After a person (or other animal) grows to sexual maturity, the sex organs begin to produce gametes by a type of cell division called meiosis (my-OH-sis). During meiosis, one parent cell produces four sex cells, but these cells are not identical to the parent cell. Each sex cell is haploid; that is, it contains half the amount of hereditary material of the original parent cell. It is a single set of genetic information – one of each chromosome. Because of this reduction in chromosome number, one sex cell from each of two parent organisms can join together in a process called fertilization to form the first cell of a new individual that has a full complement of hereditary material. This new cell is diploid. That is, it contains double the haploid amount – a double set of the genetic information, or two of each chromosome. This type of reproduction, which involves the fusion of gametes to produce the first cell of a new individual, is called sexual reproduction.

New life begins the same way in all animals, not just humans. Two gametes, sperm and egg, fuse to form a diploid. This diploid isn’t part of the mother or the father: it’s a genetically-distinct individual member of the species. That’s how we get new birds, new bees, and new boys and girls. On this point, there’s just no serious scientific question. Scientifically literate people don’t wonder, for example, if chicks are alive (or individuated) before they emerge from their eggs. So science teaches that fertilization produces new beings. In the case of humans, the fusion of sperm and egg produces a new human being.

But this doesn’t answer every question in the abortion debate, which is where we get to the most (inadvertently) interesting part of Smith’s piece.

Is abortion only wrong “because [of] God,” or can atheists know morality, too?

Detail of Michelangelo’s Creation of Adam (1511)

Smith claims that the pro-life justification for its position is simply “because of God.” Well, actually he says that it’s “because God,” and that this is why “conservative politicians” claim to know more about medicine than doctors, but that’s a bit of an incoherent mess. What he’s driving at, as near as I can tell, is that opposition to abortion can only be due to religious reasons.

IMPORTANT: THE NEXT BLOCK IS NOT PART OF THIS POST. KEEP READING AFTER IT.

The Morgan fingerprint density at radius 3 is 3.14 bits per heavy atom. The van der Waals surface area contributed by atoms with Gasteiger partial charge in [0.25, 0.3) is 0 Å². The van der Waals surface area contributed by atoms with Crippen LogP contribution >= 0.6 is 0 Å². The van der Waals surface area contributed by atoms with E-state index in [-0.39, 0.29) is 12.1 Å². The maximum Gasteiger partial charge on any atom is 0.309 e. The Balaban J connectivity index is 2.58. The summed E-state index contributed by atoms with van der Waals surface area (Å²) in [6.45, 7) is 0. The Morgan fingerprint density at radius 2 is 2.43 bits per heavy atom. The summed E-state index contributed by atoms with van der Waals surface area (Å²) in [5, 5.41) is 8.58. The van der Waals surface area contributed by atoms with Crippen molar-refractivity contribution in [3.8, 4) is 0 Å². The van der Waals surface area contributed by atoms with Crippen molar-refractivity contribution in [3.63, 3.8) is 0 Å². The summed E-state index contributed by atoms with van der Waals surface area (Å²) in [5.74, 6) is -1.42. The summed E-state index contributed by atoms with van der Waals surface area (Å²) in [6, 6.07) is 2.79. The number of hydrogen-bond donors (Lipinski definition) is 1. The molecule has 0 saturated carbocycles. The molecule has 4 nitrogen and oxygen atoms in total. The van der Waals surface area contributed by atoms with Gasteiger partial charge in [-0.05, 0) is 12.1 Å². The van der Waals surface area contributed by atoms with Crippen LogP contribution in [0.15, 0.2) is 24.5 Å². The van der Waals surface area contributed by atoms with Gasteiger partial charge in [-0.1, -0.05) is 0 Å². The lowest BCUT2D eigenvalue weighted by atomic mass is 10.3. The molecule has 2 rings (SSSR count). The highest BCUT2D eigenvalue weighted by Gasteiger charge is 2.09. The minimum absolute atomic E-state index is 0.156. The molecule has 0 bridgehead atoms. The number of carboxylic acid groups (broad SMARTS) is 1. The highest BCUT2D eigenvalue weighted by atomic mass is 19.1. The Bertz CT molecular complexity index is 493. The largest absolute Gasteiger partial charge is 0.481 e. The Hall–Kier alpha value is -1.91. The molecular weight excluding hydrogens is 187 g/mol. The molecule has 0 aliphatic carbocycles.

That’s an interesting claim for a few reasons. First, because he doesn’t actually quote a single person citing religion in defense of their position: he just ignores the actual reasons given, saying that their reasons are really “because God.” Second, because (Gallup again): “Americans who profess no religious identity are the most heavily pro-choice, at 80%, with 15% calling themselves pro-life.” How would Smith explain those 15%? Are they just pro-life “because God”?

But the third reason is that if Smith is right, this is a damning critique of atheism.

The pro-life argument is simple: (1) human beings are alive from the moment of fertilization, and (2) it is morally wrong (and ought to be illegal) to intentionally kill innocent human beings. The first point is a scientific one. The second is a moral and legal one, one that science can’t answer. You don’t find human rights under a microscope, and there’s no experiment capable of proving that murder is wrong.

Our scientific knowledge gets us far enough to say that abortion is the intentional killing of a human being, so we can say that if all human beings are entitled to basic human rights, then we must recognize unborn humans as having these rights, as well. But science can’t say if the intentional killing of innocent human beings is murder, or if murder is wrong, or if human rights exist.

So here’s why I say that Smiths’ piece ends up being an inadvertant contribution to the broader debate on abortion, as well as on religion. I frequently see two types of pieces from secular writers:

  1. Articles declaring that we can be good without God, that atheists are just as moral as anyone else, etc.

  2. Articles like this one, claiming that we can only know that killing people is wrong “because God,” in which case a truly universal respect for human rights can only come from a religious worldview.
Those two positions can’t both be right, so which is it?

If it’s #1, then pro-choicers need to abandon this ridiculous “because God” strawman. If it’s #2, then atheism is morally terrifying (and if murder is always wrong, then atheism is false). 

Sam Harris (left), Jean-Paul Sartre (right)

In fact, atheists don’t agree on this question. Broadly speaking, they fall into three camps. First, there are people like Sam Harris, claim that science can somehow prove morality, that an ought can be derived from an is without God or teleology. Second, those like Jean-Paul Sartre, who acknowledge that apart from God, everything is morally permissible as morality is reduced to a human invention: